Note: If you can avoid expanding a list (i.e. increasing the size of a list by one everytime to add to it), then this is preferable. However, for very small lists, expanding a list rather than pre-defining its size and filling those values isn’t really a big deal. While loops

While loops are closely related to for loops. Instead of looping through an object or through the indices of an object, a while loop runs when a criteria is fulfilled:

x <- 0
while(x < 2) {
  x <- x + 1
## [1] 1
## [1] 2

4.6.2 Declarative and functional programming

For loops and its derivatives are very powerful, but they are arguably less important in functional languages like R than they are in other languages purely imperative languages like C and Python.

Instead, within R we can leverage functions to wrap the loops. This means that we can spend less time writing exactly how something should be done and focus on what we want out of it. By using functions to move away from writing out for loops, we start to shift paradigms from the imperative to the declarative. With imperative programming, you define how things should happen. With declarative programming, you focus more on the what you want to happen. For example, let’s look back at our dataframe_list example. We can turn our loop into a function that we can call whenever we have a list of dataframes:

norm_dists <- function(dfs, column = "value") {
  output_list <- list()
  for (df in seq_along(dfs)) {
    output_list[[df]] <- create_norm_dist_from_column(dfs[[df]], column)

  norm_dists(dataframe_list)[[1]], 1
## [1] 8.817626

Now, whenever we have a list of dataframes we can just use our norm_dists() function and provide the column name to the column parameter. We don’t need to write a new for loop for our new datasets, we can just apply them to our function. We’ve moved from the imperative (exactly what should happen to calculate each distribution) to the declarative (give me the normal distribution and I’m not bothered how you do it). Although we haven’t actually changed how the normal distribution is created, we have changed how we get that distribution.

Declarative programming in R is very closely related to the idea of vectorized functions, which we looked at the in Functions. Vectorised functions abstract away the complexities of writing imperative code but they still utilise control stuctures at their core. Declarative vs Imperative

It’s not really a case of one approach being better than the other, and in R you’ll often find yourself using both. In my personal experience, I relied heavily on imperative paradigms when I started using R because it made more sense to me. Then gradually as I became more familiar with how R worked at its core, I began to move to using more declarative approaches and the apply functions which we’ll look at next. But I never forgot that this functional approach was still relying on imperative programming at its core.

So my advice if you’re new to R is to use both. Write out for loops and learn how to create and use functions to the same end. That way you’ll always have the right tool for the job and you’ll be more able to apply your knowledge to new languages in the future. Applying functions

Because of its importance in R, applying multiple values to the same function and keeping track of the output has bred its own functions and methodology. More specifically, it’s led to the development of the apply set of functions. These act as syntactic sugar to decrease the number of for loops present in your code*.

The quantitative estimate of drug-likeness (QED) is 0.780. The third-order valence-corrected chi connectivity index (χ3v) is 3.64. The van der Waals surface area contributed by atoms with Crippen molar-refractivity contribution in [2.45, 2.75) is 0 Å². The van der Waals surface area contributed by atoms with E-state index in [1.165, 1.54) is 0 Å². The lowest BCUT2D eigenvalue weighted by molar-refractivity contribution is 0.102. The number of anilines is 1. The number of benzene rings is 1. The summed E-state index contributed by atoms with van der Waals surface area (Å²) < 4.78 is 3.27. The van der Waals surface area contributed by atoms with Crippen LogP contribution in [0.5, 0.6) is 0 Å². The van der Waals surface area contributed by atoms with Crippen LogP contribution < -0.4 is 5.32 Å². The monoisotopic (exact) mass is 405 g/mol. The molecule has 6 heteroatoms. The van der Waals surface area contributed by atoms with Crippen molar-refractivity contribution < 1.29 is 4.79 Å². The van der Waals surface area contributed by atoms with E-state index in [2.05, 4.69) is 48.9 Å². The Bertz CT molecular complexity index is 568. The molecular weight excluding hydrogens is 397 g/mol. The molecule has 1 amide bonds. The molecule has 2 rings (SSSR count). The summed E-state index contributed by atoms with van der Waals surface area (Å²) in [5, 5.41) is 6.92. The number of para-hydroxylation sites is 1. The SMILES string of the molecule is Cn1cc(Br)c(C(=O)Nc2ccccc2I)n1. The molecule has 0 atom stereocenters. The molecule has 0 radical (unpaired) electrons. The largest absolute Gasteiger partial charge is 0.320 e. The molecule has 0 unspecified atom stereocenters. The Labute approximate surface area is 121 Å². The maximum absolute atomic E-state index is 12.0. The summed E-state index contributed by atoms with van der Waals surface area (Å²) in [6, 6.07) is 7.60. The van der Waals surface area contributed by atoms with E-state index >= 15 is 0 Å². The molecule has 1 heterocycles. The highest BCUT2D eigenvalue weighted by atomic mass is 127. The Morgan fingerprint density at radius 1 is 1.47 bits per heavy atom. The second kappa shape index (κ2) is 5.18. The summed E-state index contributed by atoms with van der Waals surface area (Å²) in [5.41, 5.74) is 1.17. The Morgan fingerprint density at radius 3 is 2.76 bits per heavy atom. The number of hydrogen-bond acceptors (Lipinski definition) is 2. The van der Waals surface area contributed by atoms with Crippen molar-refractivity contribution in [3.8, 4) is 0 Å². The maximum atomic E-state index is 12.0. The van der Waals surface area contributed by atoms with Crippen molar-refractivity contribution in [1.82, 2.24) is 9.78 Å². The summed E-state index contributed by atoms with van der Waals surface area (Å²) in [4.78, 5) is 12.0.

* A common argument is that apply functions are faster than for loops. Generally speaking, this is not true. Most times the function is just an implementation of a for loop at its core, meaning the apply functions aren’t more efficient or faster. Instead, the benefit comes from the readability and cleanliness of the code.

We’ve already seen an example of the lapply (list-apply) function in action, but lets do another one. Let’s say we have a list of vectors containing numbers and we want the maximum for each.

number_list <- list(

We can apply the max() function to each item in our list:

lapply(number_list, FUN = max)
## [[1]]
## [1] 4
## [[2]]
## [1] 500
## [[3]]
## [1] 1001

As you can see, this is much shorter than writing out a for loop to acheive the same goal.

Another function is the apply family is sapply() that will attempt to simplify its output. Using the previous example and the sapply() function, we get a vector instead of a list:

sapply(number_list, FUN = max)
## [1]    4  500 1001

The FUN parameter for this set of functions accepts any function object (including anonymous functions), meaning that we can apply any function we like to each item in our list. purrr

The apply family of functions in base R are extremely powerful. However, they are not quite as user-friendly as one might have hoped, and there are some inconsistencies across the different apply functions. To solve this, the purrr provides the map() functions to provide the same functionality but in a more succinct and universal way.

Personally, I do prefer the purrr functions to the base R functions as I find they’re easier to learn to use, however the base R functions do provide the same functionality. Documentation for the purr package can be found at https://purrr.tidyverse.org.

4.6.3 Questions

  1. In what situation would you use i in x over i in seq_along(x)?
  2. Why is seq_along(x) preferable to 1:length(x)?
  3. What would be the for loop code that would be required to replicate lapply(number_list, FUN = max)? Which would be easier to debug?